Raj Chetty will present his research on “The Lost Einsteins” January 11 at Brookings. Watch the webcast here.
Few scholars make as big an impact on their field as Professor Raj Chetty. As leader of the Equality of Opportunity Project, and with access to (anonymised) tax records, Chetty and his co-authors have transformed our understanding of social mobility in the U.S.
Among the many virtues of the Project’s approach is a willingness to share the datasets used in each of their analyses, for use by other researchers as well as policymakers or the general public. (All this might make us sound like Chetty groupies – well, if the label fits…)
Prof. Chetty, who speaks at Brooking this week on his latest “Lost Einsteins” paper on inventions and inequality, has produced work deepening our understanding of relative intergenerational mobility, the role of place, gender gaps in opportunity and life expectancy, how colleges act to both disrupt and reinforce inequality, and the importance of good teachers in our schools and kindergarten classrooms.
We have pulled together a series of charts that highlight some of the key findings from Chetty’s research, with links to the relevant papers and other commentaries and analyses.
It’s a Chetty-chart-fest: enjoy!
1. The chances of making it, Horatio Alger-style, from a childhood in poverty to an adulthood in affluence (i.e. moving from bottom to top income quintile) are lower in the U.S. than in other nations. The American Dream is in better shape in Canada:
2. There is a very strong relationship between the incomes of parents and the incomes their children will have as adults. Inequality, in other words, is strongly inherited:
3. Rates of relative intergenerational mobility in the U.S. appear to have been flat for decades:
4. It is a different story, however, for absolute mobility – which indicates how well a person does compared to their parents in absolute terms, rather than relative ones. On this measure of mobility, the last few decades have seen a sharp decline. Most Americans born in 1940 ended up better off, in real terms, than their parents at the same age. Only half of those of those born in 1980 have surpassed their parent’s family income:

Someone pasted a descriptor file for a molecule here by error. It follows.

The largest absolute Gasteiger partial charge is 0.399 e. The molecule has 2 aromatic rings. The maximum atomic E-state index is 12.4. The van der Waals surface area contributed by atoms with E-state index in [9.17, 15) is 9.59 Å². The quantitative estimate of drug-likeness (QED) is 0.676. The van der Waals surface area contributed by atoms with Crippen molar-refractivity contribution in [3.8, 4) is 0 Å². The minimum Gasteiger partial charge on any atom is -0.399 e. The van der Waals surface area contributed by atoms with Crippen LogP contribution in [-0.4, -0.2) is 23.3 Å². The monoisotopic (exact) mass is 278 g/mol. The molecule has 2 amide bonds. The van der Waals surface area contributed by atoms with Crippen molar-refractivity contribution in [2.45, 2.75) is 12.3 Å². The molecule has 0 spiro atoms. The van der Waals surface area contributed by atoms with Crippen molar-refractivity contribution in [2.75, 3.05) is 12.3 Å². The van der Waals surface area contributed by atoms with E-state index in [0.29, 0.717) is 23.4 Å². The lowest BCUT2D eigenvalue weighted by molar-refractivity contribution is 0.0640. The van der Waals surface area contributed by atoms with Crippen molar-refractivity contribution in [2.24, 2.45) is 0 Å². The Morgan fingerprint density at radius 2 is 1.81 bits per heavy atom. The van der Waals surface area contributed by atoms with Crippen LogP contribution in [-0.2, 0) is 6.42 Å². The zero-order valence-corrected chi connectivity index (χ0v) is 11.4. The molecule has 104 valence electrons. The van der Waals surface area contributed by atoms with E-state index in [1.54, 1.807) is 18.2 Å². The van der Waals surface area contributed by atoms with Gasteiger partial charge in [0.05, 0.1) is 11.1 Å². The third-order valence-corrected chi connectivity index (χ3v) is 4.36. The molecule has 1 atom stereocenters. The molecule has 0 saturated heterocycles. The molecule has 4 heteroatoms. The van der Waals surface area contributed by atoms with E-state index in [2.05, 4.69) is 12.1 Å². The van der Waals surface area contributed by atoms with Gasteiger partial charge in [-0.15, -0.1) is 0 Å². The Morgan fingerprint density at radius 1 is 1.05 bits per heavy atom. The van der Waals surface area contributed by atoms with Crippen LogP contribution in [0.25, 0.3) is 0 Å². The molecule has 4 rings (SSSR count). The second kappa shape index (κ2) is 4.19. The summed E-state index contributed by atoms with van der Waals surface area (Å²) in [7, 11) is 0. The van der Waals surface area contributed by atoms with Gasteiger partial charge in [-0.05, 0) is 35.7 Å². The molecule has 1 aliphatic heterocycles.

5. Place matters for mobility. There are significant differences in upward mobility rates across different places too, right down to the the county and city level. Cities in the Deep South and Midwest tend to have more sluggish mobility than other regions. In this sense, the American Dream persists – it is just unevenly distributed:
6. Given that place matters for mobility, we would expect children who move from a low-mobility area to a higher-mobility area to do better in life. And they do. The benefits are greatest for those who move earliest, and can be seen in earnings, education, and even in marriage rates:
7. Housing vouchers that help families move to higher-opportunity areas significantly boost the later earnings of their children, if the children were young enough (i.e. under 13) when the move took place:
8. There is a gender gap in terms of the impact of place. Boys who grow up in low-opportunity places feel the effects much more strongly than girls. Growing up in Baltimore City, for example, reduces boys’ household income by 27.9 percent:
9. Poverty in childhood also seems to damage outcomes for boys more than girls, for example, in terms of employment:
10. Education helps to boost outcomes, starting at the pre-K level. An experienced kindergarten teacher boosts earnings by $1,104 on average:
11. A college education acts as a leveler, dramatically reducing the correlation between parents’ income and the adult incomes of their children. This is true for elite colleges, other four-year institutions, and community colleges:
12. The chances of going to college soon after high school are very strongly related to household income. In theory, college education is the great equalizer; in practice it is the great stratifier. (This is one of those Chetty charts where the regression line is really almost redundant):
13. Americans are fond of seeing innovation and entrepreneurship as a way to break down class barriers, and promote opportunity. But the truth is that inventors, at least as measured by patent acquisition by the age of 30, are much more likely to have been raised in an affluent family:
14. Being poor has implications for how long we are likely to live. In this sense, it is not an exaggeration to say that inequality is a matter of life and death. Again, the effect is most pronounced for men. Poverty takes nearly 10 years off their lifespan (from the age of 40):
As this brief tour suggests, the range and impact of Chetty’s work is already very substantial. But as he and his team at the Equality of Opportunity Project continue to collect, connect, and analyze administrative data, we can be sure that what we have seen so far is just the beginning.
What’s the overall message of this body of work? The bad news is that there are very high, structural barriers to social mobility in the U.S. The good news is that these barriers are not insurmountable, and can be lowered through the sustained application of good policies.